You realize that the Medieval Warm Period wasn't a global event, right? It was limited to the North Atlantic. Other regions of the world experienced both cool and warm periods over the same period. Read more on the topic here.
Having worked in more established institutions, mostly public ones, I'm envious of folk at start-ups. It seems like there could actually be a team, where everyone is mostly focused on the same goal. In established organizations this often isn't true and work becomes more about protecting one's position than getting a job done.
In an established organization, even if you are competent in your position, the management structure can mean you have little control over your destiny. Everyone between yourself and the tippy-top of the org-chart can decide your fate in a heart-beat. If any of those folk aren't worthy of the position (which happens a *lot* in public institutions) you have to have an exit strategy ready. Even if everyone above you is stellar now, tomorrow is a different day. I've had that sinking feeling, the one where I realize my direct superior doesn't have a clue and is making terrible decisions that directly, and devastatingly, impact myself and my staff. It has happened three times in the last five years and escalated in severity as each was of my superiors was replaced with someone worse. Serving at the pleasure of someone who is incompetent, and trying their damndest not to be found out, is tenuous.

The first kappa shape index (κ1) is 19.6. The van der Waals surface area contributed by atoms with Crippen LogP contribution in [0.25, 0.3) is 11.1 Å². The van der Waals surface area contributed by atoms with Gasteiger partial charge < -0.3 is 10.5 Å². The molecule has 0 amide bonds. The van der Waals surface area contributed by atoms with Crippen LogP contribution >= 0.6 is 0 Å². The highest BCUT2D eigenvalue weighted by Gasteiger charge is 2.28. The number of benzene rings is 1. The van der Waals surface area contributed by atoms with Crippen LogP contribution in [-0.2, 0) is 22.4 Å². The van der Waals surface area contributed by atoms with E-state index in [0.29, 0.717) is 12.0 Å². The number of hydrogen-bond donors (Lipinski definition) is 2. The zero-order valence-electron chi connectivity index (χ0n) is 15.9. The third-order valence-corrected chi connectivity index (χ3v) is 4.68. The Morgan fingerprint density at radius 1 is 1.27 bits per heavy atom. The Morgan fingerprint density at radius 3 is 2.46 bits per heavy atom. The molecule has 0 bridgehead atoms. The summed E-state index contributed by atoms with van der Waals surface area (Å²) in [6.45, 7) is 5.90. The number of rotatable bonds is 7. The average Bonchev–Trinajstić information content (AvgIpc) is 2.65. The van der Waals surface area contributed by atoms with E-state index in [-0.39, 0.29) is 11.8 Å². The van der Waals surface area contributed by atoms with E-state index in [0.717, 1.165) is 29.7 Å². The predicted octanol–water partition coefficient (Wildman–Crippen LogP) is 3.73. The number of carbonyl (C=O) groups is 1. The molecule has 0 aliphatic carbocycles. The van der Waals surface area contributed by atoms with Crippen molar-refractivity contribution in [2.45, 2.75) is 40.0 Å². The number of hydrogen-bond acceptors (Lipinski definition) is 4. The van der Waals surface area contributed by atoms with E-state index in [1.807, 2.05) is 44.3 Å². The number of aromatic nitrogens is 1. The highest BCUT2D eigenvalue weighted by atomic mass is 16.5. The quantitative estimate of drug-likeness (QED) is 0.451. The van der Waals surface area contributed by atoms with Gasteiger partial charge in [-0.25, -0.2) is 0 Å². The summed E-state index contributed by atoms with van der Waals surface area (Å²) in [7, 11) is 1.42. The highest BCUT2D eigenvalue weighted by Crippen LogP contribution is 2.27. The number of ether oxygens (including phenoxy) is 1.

So make sure your personal life is in order. Keep debt under control. Have at least six-months of living expenses in liquid savings. Live in a center where there are several other options for your skill-set. A partner with a stable income is wonderful insurance. Take your health seriously. Make sure that you are prepared for an unavoidable downward change in your health. That will happen eventually. Cultivate a network of friends and relatives that would stick their necks out for you in a time of need, by sticking your neck out for them when you can.
If one is personally prepared for things to go sour, the stress of personal loss won't add to the professional stress. Knowing that you can safely give your notice (no sense burning any bridges) goes a long long way.
And get paid to do it?
Unless you are doing desktop support (which doesn't pay) or developing applications that will run directly on the devices that sit in front of users (which can pay very well or not at all), you will likely be doing backroom work, where Linux dominates. Backroom work pays nicely and there's lots of it. True, one can do backroom work from a Mac easily enough, but a Linux desktop has its productivity advantages, like being able to spin up dozens of LXC containers in a way that mirrors the production environment, which is exactly the reason why my work desktop is a Linux box.